We often feel cheated when we are forced to pay premium on tickets. It’s sickening to put it mildly because paying in excess of the exact value of a ticket is like being robbed. While some don’t mind as long as they got what they wanted in the end, it still doesn’t make it right. Google wants to put a stop to that, and from January next year the tech giant will start applying stricter measures to curb the activities of some ticket resale sites—scammers among them to be precise.
Any business that deals in resale of events tickets will from January 2018 be guided by stricter restrictions as enforced by Google on its AdWords service. Google will aim to enforce its new set of rules by banning such websites from advertising through its AdWords service. As a matter of fact, the company said companies in the secondary ticketing market will have to be certified as a pre-condition.
Getting Google to certify your line of business comes with a heavy price to pay. First, you must as a matter of importance clearly state at the top of your website that you are a secondary ticket reseller and not the primary provider.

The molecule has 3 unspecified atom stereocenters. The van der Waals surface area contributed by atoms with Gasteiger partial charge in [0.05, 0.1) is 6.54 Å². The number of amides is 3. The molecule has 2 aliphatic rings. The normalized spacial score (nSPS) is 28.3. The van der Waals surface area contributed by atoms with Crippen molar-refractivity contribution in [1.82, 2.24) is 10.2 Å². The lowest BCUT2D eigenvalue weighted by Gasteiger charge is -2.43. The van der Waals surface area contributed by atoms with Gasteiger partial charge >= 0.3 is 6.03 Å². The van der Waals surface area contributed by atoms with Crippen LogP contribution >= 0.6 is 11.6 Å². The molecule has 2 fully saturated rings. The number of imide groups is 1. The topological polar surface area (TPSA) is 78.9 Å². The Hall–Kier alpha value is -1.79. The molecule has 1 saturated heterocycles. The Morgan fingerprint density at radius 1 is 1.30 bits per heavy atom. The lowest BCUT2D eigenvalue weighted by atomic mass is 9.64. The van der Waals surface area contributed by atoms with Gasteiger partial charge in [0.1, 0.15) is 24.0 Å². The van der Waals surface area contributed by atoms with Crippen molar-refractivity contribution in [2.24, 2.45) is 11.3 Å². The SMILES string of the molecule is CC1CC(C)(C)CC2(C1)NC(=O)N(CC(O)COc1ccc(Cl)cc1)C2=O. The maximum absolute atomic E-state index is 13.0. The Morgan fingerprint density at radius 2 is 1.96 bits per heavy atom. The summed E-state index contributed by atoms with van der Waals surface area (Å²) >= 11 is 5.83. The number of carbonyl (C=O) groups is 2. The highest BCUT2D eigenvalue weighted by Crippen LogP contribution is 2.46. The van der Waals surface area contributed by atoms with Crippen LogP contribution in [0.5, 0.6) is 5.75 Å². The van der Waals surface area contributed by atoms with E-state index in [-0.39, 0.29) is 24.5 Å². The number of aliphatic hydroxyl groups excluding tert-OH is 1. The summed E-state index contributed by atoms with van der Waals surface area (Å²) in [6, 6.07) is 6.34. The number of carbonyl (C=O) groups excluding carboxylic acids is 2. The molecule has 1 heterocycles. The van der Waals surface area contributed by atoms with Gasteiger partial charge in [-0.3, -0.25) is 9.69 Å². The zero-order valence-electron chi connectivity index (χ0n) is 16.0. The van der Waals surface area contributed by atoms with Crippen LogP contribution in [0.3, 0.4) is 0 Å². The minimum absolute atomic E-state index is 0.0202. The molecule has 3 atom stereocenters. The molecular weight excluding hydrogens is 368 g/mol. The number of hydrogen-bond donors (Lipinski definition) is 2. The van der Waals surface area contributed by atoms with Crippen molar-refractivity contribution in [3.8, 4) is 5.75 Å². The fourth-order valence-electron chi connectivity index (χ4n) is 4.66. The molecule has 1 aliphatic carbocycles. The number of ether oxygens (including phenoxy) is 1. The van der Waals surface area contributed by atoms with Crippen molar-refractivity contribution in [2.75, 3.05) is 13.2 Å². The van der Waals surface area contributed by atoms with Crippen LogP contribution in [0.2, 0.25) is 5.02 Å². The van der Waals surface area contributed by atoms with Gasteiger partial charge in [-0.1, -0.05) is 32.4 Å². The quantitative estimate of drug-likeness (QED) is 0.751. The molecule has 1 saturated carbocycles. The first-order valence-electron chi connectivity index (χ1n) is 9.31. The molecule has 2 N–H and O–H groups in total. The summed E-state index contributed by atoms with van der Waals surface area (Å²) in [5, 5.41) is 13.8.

Also, your company name or URL must not indicate or imply that it’s “official” or include the name of any band or real venue. Google also demands that ticket resellers must indicate on their website that the prices are likely higher than the face value. As a matter of fact, resellers will from March 2018 give a breakdown during checkouts, this should also take place before a customer provides payment information. Information should include added amount, tickets and the likes—it’s short of saying that resellers should be transparent in their dealings with customers.
Who needs to be certified and how do you get certified? Google has made it crystal clear that original or primary ticket owners don’t need any form of certification. However, secondary ticket resellers are not only required to get certified, but must meet the following conditions to get certification.
“Businesses that resell event tickets are allowed to advertise through AdWords, but they must first be certified by Google. This certification is required for all ad formats and extensions. If you meet the requirements below, you can apply for certification, starting in January 2018,” Google said.
Certification starts next January, and applicants are expected to provide information about the business they do, and the URL. Once submitted, Google will then review their submission and notify them of the status.
The move will no doubt be hailed by fans and campaign groups who in the past have been at the mercies of secondary ticket resellers. It’s a major boost because it not only reduces the ability of these companies [secondary resellers] from buying ads to advertise their businesses, it protects customers from being scammed.